• Invoicing process. This little nugget of information is probably in the contract you sent to the client, but it doesn’t hurt to share it in the welcome packet. Reiterate your hourly rate/retainer amount, when you will send an invoice and when payment is due.

 

  • Your contact information and how you prefer to be contacted. I’m cool with getting texts from my client so they have my cell phone number as well as my email. Maybe that won’t work for you so tell your client your preference.

 

Add in a get-to-know-you sheet: the client’s address (so you can surprise them a gift from time to time), birthday, spouse/children info, if applicable.

 

Isn’t some of this information already in my contract?

It’s highly possible. But let’s think about this for a second: most people don’t thoroughly read contracts. We should but we don’t. We read the most important part – how much we’re making/paying and kinda skim over the rest. The welcome packet outlines IN A SEPARATE DOCUMENT a lot of what’s in your contract. The difference is that your client will probably read your welcome packet.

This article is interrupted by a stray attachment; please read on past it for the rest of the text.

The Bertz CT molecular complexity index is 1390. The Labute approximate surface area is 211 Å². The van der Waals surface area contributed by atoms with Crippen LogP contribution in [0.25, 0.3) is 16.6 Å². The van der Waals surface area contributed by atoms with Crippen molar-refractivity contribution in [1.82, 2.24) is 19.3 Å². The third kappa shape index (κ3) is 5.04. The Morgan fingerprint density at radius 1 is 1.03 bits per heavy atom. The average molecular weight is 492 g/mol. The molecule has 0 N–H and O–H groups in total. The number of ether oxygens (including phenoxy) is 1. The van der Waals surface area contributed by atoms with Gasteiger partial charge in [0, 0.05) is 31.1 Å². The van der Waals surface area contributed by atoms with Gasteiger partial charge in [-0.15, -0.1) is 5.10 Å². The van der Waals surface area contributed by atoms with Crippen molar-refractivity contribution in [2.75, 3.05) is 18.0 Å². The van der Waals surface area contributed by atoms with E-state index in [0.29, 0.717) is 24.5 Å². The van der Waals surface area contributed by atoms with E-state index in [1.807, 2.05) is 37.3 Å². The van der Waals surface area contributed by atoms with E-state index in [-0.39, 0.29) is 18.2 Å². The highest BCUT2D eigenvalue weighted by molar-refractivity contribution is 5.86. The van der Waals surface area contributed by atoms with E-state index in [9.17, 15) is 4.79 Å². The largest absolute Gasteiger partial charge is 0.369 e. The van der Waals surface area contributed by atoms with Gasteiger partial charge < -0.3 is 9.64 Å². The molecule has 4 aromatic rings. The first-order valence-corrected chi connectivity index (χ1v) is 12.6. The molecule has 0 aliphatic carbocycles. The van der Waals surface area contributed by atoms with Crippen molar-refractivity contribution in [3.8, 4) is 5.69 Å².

You don’t want any excuses (“I didn’t know that was in there because it’s so buried in the contract!”) Nope, we don’t want that!

What else do you need to bring on a new client? Well, I’ve got that all outlined in a Trello board. If you don’t know I compare Trello to Post-Its on steroids! Seriously, I can’t get enough of Trello because it will keep you super organized. If you don’t have a Trello account, you can get a free account here.

Here’s one of my Trello boards and you can see that it’s all about tracking everything for your client. Just go ahead and purchase this board when you’ve got a minute because it will save you so much time in the future. You just copy the board for each client and you’re set to get busy!

This Trello board is dedicated to onboarding or bringing on your first client. It outlines, step-by-step, what you need to do for your client. Just remember to copy the board for each client using their name.

TRELLO BOARD

Using this Trello board will make all the difference to you once you get started.

So, I hope this information helps you. Let me know if you need anything else.

Here’s to your success!